The term statistics is very broad. In some contexts it is used to refer to specific data. Statistics is also a branch of mathematics, a field of study - essentially the analysis tools and methods that are applied to data. Data, by itself, is nothing more than quantities and numbers. With statistics, data can be transformed into useful information and can be the basis for understanding and making intelligent comparisons and decisions.

Basics
• Descriptive Statistics - Descriptive statistics are tools used to summarize and consolidate large masses of numbers and data so that analysts can get their hands around it, understand it and use it. The learning outcomes in this section of the guide (i.e. the statistics section) are focused on descriptive statistics.

• Inferential Statistics - Inferential statistics are tools used to draw larger generalizations from observing a smaller portion of data. In basic terms, descriptive statistics intend to describe. Inferential statistics intend to draw inferences, the process of inferring. We will use inferential statistics in section D. Probability Concepts, later in this chapter.
Population Vs. Sample
A population refers to every member of a group, while a sample is a small subset of the population. Sampling is a method used when the task of observing the entire population is either impossible or impractical. Drawing a sample is intended to produce a smaller group with the same or similar characteristics as the population, which can then be used to learn more about the whole population.

Parameters and Sample Statistics
A parameter is the set of tools and measures used in descriptive statistics. Mean, range and variance are all commonly used parameters that summarize and describe the population. A parameter describes the total population. Determining the precise value of any parameter requires observing every single member of the population. Since this exercise can be impossible or impractical, we use sampling techniques, which draw a sample that (the analyst hopes) represents the population. Quantities taken from a sample to describe its characteristics (e.g. mean, range and variance) are termed sample statistics.

Population ® Parameter Sample ® Sample Statistic

Measurement Scales
Data is measured and assigned to specific points based on a chosen scale. A measurement scale can fall into one of four categories:
1. Nominal - This is the weakest level as the only purpose is to categorize data but not rank it in any way. For example, in a database of mutual funds, we can use a nominal scale for assigning a number to identify fund style (e.g. 1 for large-cap value, 2 for large-cap growth, 3 for foreign blend, etc.). Nominal scales don't lend themselves to descriptive tools - in the mutual fund example, we would not report the average fund style as 5.6 with a standard deviation of 3.2. Such descriptions are meaningless for nominal scales.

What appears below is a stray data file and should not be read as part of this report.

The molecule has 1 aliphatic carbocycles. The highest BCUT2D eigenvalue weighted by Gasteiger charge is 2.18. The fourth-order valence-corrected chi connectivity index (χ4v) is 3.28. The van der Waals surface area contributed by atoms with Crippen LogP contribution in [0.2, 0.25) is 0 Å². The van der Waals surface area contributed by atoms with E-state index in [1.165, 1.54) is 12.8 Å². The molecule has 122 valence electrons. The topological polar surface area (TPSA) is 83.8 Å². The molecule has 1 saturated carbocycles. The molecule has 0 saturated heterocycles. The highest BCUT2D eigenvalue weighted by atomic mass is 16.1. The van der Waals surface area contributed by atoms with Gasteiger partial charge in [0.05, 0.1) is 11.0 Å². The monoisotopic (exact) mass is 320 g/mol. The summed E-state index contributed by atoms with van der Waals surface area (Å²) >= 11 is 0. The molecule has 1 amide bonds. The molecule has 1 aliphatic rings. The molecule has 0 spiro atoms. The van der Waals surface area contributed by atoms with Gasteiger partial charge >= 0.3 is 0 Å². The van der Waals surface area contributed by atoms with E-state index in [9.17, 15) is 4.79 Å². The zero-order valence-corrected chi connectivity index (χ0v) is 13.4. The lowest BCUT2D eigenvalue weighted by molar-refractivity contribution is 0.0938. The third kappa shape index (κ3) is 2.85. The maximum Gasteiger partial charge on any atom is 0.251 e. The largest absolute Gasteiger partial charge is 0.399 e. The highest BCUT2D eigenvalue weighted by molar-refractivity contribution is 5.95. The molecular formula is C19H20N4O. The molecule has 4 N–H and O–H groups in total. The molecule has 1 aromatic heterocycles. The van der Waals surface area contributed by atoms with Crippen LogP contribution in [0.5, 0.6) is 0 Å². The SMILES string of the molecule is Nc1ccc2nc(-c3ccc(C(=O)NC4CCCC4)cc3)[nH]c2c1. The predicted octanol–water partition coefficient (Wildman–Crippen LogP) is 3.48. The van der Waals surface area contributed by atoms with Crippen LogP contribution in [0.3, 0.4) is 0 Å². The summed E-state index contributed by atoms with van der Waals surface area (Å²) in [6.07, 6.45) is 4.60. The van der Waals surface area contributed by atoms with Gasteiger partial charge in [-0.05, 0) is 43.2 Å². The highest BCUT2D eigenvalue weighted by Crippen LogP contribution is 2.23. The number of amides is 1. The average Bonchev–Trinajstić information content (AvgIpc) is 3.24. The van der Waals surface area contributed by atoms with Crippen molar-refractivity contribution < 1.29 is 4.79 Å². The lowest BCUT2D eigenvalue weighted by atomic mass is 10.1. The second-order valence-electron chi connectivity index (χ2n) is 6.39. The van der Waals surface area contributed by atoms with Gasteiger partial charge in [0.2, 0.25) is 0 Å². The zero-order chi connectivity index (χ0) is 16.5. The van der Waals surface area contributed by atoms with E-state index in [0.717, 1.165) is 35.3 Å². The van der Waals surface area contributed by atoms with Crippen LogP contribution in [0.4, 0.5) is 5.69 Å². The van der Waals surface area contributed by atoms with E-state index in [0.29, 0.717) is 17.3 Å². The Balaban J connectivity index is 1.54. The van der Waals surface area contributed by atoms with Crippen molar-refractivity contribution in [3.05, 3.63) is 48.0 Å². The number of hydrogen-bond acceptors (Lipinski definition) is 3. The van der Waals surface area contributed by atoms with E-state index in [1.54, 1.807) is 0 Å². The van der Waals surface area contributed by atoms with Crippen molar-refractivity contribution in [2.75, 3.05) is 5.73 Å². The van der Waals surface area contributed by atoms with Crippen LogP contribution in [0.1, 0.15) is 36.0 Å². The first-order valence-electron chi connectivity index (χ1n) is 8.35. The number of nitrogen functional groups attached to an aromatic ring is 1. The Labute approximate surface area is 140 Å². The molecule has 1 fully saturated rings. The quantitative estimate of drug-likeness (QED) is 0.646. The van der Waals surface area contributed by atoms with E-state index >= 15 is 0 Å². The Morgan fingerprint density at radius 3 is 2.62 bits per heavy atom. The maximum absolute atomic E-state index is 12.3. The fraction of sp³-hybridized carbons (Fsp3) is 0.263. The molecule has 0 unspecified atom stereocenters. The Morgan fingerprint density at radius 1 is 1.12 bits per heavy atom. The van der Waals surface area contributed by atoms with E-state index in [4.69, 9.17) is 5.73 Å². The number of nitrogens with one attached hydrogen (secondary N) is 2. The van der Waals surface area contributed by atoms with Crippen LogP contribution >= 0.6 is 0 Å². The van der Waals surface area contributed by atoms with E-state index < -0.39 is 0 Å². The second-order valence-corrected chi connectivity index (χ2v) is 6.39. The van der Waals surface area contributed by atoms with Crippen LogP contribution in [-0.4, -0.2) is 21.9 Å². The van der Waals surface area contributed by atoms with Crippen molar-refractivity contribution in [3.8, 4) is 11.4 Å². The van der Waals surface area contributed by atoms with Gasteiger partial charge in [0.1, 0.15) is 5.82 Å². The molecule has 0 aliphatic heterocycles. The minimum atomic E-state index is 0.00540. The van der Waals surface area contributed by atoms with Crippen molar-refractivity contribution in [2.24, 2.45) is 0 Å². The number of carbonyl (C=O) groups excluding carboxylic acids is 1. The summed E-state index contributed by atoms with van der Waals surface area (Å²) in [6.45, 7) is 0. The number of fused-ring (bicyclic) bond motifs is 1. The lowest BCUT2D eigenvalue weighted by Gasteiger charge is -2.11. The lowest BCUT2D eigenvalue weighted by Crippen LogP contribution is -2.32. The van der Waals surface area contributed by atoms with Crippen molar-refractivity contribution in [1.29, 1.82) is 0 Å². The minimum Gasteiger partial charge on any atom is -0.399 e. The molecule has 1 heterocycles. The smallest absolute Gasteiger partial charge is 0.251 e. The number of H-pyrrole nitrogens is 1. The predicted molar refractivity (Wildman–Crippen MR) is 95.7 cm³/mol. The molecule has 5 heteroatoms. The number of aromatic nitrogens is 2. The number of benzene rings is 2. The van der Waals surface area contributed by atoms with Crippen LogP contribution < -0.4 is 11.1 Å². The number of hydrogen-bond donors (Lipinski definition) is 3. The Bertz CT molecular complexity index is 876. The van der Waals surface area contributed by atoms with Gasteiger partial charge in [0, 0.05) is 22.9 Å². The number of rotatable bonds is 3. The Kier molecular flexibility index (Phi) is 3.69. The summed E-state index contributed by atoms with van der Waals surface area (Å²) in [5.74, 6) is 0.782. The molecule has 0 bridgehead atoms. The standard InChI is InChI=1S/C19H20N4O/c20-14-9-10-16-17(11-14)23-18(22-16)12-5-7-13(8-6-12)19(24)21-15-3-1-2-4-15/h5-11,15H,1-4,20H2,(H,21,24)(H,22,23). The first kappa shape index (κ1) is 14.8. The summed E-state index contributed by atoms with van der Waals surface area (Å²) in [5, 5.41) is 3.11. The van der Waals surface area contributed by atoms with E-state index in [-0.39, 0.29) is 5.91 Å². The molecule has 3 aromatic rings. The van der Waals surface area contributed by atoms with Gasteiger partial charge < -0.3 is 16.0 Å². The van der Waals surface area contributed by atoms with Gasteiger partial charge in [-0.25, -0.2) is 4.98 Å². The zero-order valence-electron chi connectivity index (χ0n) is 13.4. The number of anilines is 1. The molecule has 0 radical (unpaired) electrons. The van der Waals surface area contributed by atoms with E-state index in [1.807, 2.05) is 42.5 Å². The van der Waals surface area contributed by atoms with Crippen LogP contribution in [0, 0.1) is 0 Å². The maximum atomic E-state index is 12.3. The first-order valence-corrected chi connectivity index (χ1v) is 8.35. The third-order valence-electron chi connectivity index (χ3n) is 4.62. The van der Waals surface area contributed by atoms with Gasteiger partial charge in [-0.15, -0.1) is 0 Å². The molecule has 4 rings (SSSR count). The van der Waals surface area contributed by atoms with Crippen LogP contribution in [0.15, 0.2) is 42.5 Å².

2. Ordinal - This category is considered stronger than nominal as the data is categorized according to some rank that helps describe rankings or differences between the data. Examples of ordinal scales include the mutual fund star rankings (Morningstar 1 through 5 stars), or assigning a fund a rating between 1 and 10 based on its five-year performance and its place within its category (e.g. 1 for the top 10%, 2 for funds between 10% and 20% and so forth). An ordinal scale doesn't always fully describe relative differences - in the example of ranking 1 to 10 by performance, there may be a wide performance gap between 1 and 2, but virtually nothing between 6, 7, and 8.

3. Interval - This is a step stronger than the ordinal scale, as the intervals between data points are equal, and data can be added and subtracted together. Temperature is measured on interval scales (Celsius and Fahrenheit), as the difference in temperature between 25 and 30 is the same as the difference between 85 and 90. However, interval scales have no zero point - zero degrees Celsius doesn't indicate no temperature; it's simply the point at which water freezes. Without a zero point, ratios are meaningless - for example, nine degrees is not three times as hot as three degrees.

4. Ratio - This category represents the strongest level of measurement, with all the features of interval scales plus the zero point, giving meaning to ratios on the scale. Most measurement scales used by financial analysts are ratios, including time (e.g. days-to-maturity for bonds), money (e.g. earnings per share for a set of companies) and rates of return expressed as a percentage.
Frequency Distribution
A frequency distribution seeks to describe large data sets by doing four things:

(1) establishing a series of intervals as categories,
(2) assigning every data point in the population to one of the categories,
(3) counting the number of observations within each category and
(4) presenting the data with each assigned category, and the frequency of observations in each category.

Frequency distribution is one of the simplest methods employed to describe populations of data and can be used for all four measurement scales - indeed, it is often the best and only way to describe data measured on a nominal, ordinal or interval scale. Frequency distributions are sometimes used for equity index returns over a long history - e.g. the S&P 500 annual or quarterly returns grouped into a series of return intervals.
Basic Statistical Calculations

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